Several years ago a colleague in the studio art department and I team-taught a course we called “The Matrix,” an experiment in bringing together eight advanced printmaking students and eight advanced poets to make new work, including several high and low-end collective books. A matrix, in the printmaking lexicon, refers to the plate—zinc, plate, copper—or other material (stone, collage) used in printing, but when we advertised the course we had a lot of interest from initially thrilled and then bitterly disappointed fans of the 1999 science fiction film of the same name, undergraduates who thought that it was high time that the cinema icon got the serious attention it deserved in the academy.
There was much enthusiasm among the young artists and poets as well, of course. , and our idea as instructors was to throw them (and ourselves) into the water, with the presumption that our disciplines—poetry writing and intaglio printmaking—were distinct enough to generate fruitful friction and close enough to allow for revelatory and empathetic artistic exchange.
This “throwing into the water” turned out to mean many things, perhaps chief among them the potentially dangerous fact that although half the class had never before set foot in a print shop (described by my art colleague as a “15th-century chemistry lab without the safety features”), we were almost immediately involved in processes using acids and other toxic substances. Most fumes emitted in poetry writing workshops tend to come from the ubiquitous coffee cups and from occasional traces of cigarette smoke brought into the room after breaks; by contrast, we regularly left the print shop with filthy hands and heads high as kites from our unaccustomed breathing in of acetone, inks, resins, and other substances in a myriad of containers marked with skulls and crossbones.
Another learning curve for the poetry students was an initiation into the time commitment involved in the serious pursuit of studio art. The typical advanced poetry workshop meets for three hours once a week; print-making courses meet for two-and-a-quarter hours twice a week. Our particular course was scheduled in the mornings on Tuesdays and Thursdays, commencing at 9:30 a.m.; allowing poetry students to explore their consciousnesses before, say, noon was another gift of the collaboration. And while it is understood that the advanced poetry student commits a lot of out-of-workshop time to musing and writing independently, this activity can be done in coffee shops, bars, subways, or in the privacy of one’s bed or bathroom. Printmaking students also devote many, many hours outside of class to generating and completing projects, but this work must be done predominantly in the print shop. Another ambivalent plus, then, for the poets was the discovery of a new (and there aren’t many) 24/7 venue in Charlottesville.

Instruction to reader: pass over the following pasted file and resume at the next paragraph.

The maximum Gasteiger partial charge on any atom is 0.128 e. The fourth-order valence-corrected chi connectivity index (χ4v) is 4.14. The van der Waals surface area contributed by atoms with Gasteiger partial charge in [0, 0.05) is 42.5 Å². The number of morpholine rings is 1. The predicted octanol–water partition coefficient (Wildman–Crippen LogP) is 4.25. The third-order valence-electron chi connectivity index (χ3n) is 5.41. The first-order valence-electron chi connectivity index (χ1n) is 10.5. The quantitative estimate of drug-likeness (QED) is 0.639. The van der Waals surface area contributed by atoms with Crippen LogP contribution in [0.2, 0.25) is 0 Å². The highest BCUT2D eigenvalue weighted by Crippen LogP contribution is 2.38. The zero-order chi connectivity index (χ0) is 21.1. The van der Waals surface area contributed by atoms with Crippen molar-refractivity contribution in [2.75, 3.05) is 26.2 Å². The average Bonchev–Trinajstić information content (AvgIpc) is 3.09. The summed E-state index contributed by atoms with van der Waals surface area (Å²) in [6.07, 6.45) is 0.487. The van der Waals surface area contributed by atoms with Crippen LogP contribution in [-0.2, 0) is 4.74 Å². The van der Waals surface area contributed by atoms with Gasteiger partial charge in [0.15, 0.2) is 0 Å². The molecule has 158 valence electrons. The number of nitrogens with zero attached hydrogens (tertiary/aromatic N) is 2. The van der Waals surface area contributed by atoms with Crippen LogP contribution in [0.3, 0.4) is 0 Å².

Despite the fact that the studio art department had been relocated for the two years that we taught “The Matrix” to two ventilated, corrugated metal, temporary outposts while a new, state-of-the-art facility was being built, despite the early hour of our class, despite the time commitment and the extra work (my colleague and I both taught the course as an overload to our regular Departmental course commitments), the matrix experience was intensely rewarding. I found the printmaking students, who were used to experimentation and to thinking on their feet, to be exceptionally open to the making of poems, even though most of them had never attempted poetry writing before. Perhaps because intaglio printmaking is a “negative” art (what one etches shows up in reverse on paper; what’s etched away appears dark, and vice versa), “opposite” exercises (in which students “pull” new poems off of extant ones) yielded exciting new work; similarly, write-in, erasure, and strike-through exercises used techniques familiar to the printers, who were used to staining, gesso-ing, Chine-collé layering, and all manner of obscuring, illumination, and multi-valence. As part of the course, all of the students were engaged in semester-long, serial, “flood-subject” projects, both individual and collaborative. As printmaking is intrinsically serial, this aspect of the course also came naturally to the print-makers.